Looking forward to reading your Christmas book!

Janet Lee Barton said...

Great post Lori!

One of our family traditions is to have Christmas Eve at my house where everyone gets a filled stocking after we eat and we have much fun digging into those. Then we go to our daughter's for Christmas day--we take the presents under our tree over there and we all open together--and of course the granddaughters have stockings there, too. The whole family helps with the cooking and makes it easier on everyone.

Can't wait to read your book!

Missy Tippens said...

We're so glad to have you join us, Lori! I love the different Christmas traditions of friends and family. Your book sounds fun!

Missy Tippens said...

Also meant to say that when I was growing up, our Christmas Eve tradition was to go eat at Pizza Hut, then go to the candlelight service. Such great memories!

Merrillee said...

Lorraine, welcome. I enjoyed reading about the Christmas lights.

Jacqueline Wheelock said...

I love the book, as I do all of them.
Jacqueline

Debby Giusti said...

Welcome Lorraine!

Loved your mention of the Christmas lights in Natchitoches, LA! I've seen them and they are lovely. What a nice addition to your fictional town.

We go to church Christmas Eve and then come home to read the Nativity narrative from Luke's gospel. We process through the house while singing "Silent Night." Our bedroom doors are closed, and we knock on each one as if we're the Holy Family seeking shelter. The youngest carries the Baby Jesus from our manger scene. We end in front of the creche and the baby is placed in the manger. Then we spend time giving thanks for the past year.

Mindy Obenhaus said...

Yay, Lorraine! So glad you're here.

Your holiday book is the only one of yours I have yet to read. Guess I need remedy that real soon. :)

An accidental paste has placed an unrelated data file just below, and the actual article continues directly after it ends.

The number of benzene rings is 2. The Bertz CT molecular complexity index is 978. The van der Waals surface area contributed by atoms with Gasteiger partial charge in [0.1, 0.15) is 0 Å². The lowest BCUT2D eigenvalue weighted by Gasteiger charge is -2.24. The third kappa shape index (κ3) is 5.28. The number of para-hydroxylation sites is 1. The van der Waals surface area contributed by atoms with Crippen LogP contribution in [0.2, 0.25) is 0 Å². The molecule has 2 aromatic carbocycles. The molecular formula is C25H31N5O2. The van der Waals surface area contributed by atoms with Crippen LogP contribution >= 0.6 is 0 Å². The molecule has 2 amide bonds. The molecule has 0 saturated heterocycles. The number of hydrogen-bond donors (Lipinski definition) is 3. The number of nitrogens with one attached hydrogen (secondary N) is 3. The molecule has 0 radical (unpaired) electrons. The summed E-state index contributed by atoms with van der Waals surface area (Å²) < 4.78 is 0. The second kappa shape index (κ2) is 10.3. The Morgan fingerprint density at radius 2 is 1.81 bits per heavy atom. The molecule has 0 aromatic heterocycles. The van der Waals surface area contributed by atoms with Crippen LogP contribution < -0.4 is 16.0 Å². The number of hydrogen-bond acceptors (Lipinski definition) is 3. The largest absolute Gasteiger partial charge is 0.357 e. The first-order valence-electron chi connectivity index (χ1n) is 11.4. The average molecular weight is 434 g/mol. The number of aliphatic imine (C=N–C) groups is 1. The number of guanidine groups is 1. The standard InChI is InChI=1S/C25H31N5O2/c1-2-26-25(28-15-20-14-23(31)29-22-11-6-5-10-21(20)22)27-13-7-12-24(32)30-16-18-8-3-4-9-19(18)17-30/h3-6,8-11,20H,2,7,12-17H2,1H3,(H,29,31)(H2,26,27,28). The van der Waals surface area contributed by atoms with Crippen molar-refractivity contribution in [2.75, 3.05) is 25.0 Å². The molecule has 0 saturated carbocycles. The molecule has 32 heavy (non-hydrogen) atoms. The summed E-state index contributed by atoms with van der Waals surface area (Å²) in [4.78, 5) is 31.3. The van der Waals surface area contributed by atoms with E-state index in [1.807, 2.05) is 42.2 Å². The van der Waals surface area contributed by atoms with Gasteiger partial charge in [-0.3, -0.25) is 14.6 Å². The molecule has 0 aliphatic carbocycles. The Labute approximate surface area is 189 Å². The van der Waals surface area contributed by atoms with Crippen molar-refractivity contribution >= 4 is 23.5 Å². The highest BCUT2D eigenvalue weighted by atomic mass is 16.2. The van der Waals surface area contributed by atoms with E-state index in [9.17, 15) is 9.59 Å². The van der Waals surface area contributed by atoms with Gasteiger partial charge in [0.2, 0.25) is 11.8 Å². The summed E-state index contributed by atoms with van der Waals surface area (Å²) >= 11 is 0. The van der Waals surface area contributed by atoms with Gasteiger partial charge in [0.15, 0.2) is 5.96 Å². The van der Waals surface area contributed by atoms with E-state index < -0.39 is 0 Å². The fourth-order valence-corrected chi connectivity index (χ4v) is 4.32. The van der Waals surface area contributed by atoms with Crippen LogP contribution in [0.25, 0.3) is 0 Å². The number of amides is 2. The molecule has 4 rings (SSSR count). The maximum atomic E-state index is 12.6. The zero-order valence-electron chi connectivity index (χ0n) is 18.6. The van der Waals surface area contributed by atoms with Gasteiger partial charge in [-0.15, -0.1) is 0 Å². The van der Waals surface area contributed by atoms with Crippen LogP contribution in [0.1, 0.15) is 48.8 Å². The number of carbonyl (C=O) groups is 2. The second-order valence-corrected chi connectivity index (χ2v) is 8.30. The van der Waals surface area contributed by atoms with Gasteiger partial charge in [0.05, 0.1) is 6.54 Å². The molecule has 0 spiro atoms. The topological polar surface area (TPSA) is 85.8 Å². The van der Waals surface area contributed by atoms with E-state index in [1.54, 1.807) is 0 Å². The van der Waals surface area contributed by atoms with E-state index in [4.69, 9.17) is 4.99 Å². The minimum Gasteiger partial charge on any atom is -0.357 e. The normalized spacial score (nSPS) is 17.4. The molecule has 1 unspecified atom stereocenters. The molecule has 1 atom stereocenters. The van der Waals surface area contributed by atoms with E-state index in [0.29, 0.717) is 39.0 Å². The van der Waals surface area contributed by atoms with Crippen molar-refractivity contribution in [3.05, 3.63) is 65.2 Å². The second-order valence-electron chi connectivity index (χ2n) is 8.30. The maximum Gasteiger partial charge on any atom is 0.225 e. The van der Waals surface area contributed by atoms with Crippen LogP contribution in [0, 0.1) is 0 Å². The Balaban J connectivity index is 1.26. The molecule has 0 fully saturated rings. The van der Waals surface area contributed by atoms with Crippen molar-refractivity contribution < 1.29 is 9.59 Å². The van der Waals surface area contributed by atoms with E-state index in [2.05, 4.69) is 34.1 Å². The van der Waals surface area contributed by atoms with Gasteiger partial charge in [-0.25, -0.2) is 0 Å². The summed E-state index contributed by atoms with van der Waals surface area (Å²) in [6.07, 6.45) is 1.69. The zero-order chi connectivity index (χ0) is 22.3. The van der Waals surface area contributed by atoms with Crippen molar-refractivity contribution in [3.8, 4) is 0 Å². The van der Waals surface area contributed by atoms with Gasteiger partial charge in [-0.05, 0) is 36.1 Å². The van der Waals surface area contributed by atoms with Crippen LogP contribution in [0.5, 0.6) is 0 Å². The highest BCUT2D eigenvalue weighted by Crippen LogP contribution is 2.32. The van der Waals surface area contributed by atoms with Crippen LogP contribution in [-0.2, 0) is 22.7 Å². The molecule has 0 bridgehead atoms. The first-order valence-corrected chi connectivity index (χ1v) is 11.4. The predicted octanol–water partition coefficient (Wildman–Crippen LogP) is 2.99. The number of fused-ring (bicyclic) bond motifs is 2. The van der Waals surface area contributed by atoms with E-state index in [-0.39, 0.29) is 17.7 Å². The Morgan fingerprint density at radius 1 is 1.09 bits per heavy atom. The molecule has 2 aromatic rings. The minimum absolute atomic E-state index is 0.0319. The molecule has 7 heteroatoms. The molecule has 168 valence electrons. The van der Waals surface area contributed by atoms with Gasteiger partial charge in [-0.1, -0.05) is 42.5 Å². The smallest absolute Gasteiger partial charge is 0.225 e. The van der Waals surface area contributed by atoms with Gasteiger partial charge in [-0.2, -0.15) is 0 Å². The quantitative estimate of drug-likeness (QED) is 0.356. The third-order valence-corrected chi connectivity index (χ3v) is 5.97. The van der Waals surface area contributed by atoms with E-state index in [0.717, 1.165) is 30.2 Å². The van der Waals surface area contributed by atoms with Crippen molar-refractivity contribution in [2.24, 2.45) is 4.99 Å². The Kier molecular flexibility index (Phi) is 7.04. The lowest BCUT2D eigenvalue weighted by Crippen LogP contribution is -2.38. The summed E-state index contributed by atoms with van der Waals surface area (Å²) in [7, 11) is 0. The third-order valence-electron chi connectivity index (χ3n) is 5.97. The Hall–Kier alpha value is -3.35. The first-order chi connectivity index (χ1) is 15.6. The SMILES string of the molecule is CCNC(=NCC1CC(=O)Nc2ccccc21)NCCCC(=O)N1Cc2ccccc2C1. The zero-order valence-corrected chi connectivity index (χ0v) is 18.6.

Cate Nolan said...

Welcome, Lorraine.

Our family traditions have changed a little as the children grew and moved on with their lives. My daughter sings in the choir so Midnight Mass has become a custom. We certainly didn't do that when the children were younger, but the church had a special family service early on Christmas Eve.

Baking Christmas cookies is another tradition in our family.

Speaking of Christmas lights - they put them up on the main street through my NYC neighborhood last week. Okay, I get that. They have to do it while the weather is warm enough. But last night I noticed they are already lighting them each night! That just feels bizarre!

Cate Nolan said...

Missy, I ordered pizza one Christmas Eve. I don't remember exactly why - probably last minute shopping. The guys in the pizza shop yelled at me! Apparently I should have been home cooking the 7 fishes. ;)

Aaron McCarver said...

Hey Lori<
I am looking forward to reading your Christmas story! The main traditions we had in our family was celebrating the day with just the five of us--Dad, Mom, two sisters, and me. We always had a real cedar tree my dad got from somewhere on the mountain, which he had scouted out during the previous months. Mom made lots of goodies for the season--I especially loved the peanut butter balls--and we loved having parts in our church's Christmas program. The youth did a full-length Christmas play every year, along with the kids saying rhyming parts. Christmas was all about our family and remembering the true reason for the season. Blessings to you!